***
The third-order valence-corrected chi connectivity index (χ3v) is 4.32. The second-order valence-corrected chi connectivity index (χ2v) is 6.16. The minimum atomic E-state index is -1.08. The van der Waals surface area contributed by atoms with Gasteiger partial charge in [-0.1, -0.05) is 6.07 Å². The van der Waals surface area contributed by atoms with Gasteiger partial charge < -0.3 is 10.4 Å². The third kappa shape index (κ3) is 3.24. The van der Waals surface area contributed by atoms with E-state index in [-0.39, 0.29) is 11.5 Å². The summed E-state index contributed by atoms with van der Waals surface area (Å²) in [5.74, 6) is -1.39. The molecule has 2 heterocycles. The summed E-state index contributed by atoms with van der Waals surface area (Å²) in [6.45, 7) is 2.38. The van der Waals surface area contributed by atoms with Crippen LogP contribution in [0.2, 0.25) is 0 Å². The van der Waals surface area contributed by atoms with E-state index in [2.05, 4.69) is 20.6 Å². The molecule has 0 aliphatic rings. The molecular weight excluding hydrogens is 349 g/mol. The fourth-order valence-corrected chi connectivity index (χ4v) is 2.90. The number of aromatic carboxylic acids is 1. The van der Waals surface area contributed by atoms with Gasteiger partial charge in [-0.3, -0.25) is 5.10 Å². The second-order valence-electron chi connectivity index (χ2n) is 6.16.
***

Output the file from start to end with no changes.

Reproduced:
The third-order valence-corrected chi connectivity index (χ3v) is 4.32. The second-order valence-corrected chi connectivity index (χ2v) is 6.16. The minimum atomic E-state index is -1.08. The van der Waals surface area contributed by atoms with Gasteiger partial charge in [-0.1, -0.05) is 6.07 Å². The van der Waals surface area contributed by atoms with Gasteiger partial charge < -0.3 is 10.4 Å². The third kappa shape index (κ3) is 3.24. The van der Waals surface area contributed by atoms with E-state index in [-0.39, 0.29) is 11.5 Å². The summed E-state index contributed by atoms with van der Waals surface area (Å²) in [5.74, 6) is -1.39. The molecule has 2 heterocycles. The summed E-state index contributed by atoms with van der Waals surface area (Å²) in [6.45, 7) is 2.38. The van der Waals surface area contributed by atoms with Crippen LogP contribution in [0.2, 0.25) is 0 Å². The van der Waals surface area contributed by atoms with E-state index in [2.05, 4.69) is 20.6 Å². The molecule has 0 aliphatic rings. The molecular weight excluding hydrogens is 349 g/mol. The fourth-order valence-corrected chi connectivity index (χ4v) is 2.90. The number of aromatic carboxylic acids is 1. The van der Waals surface area contributed by atoms with Gasteiger partial charge in [-0.3, -0.25) is 5.10 Å². The second-order valence-electron chi connectivity index (χ2n) is 6.16.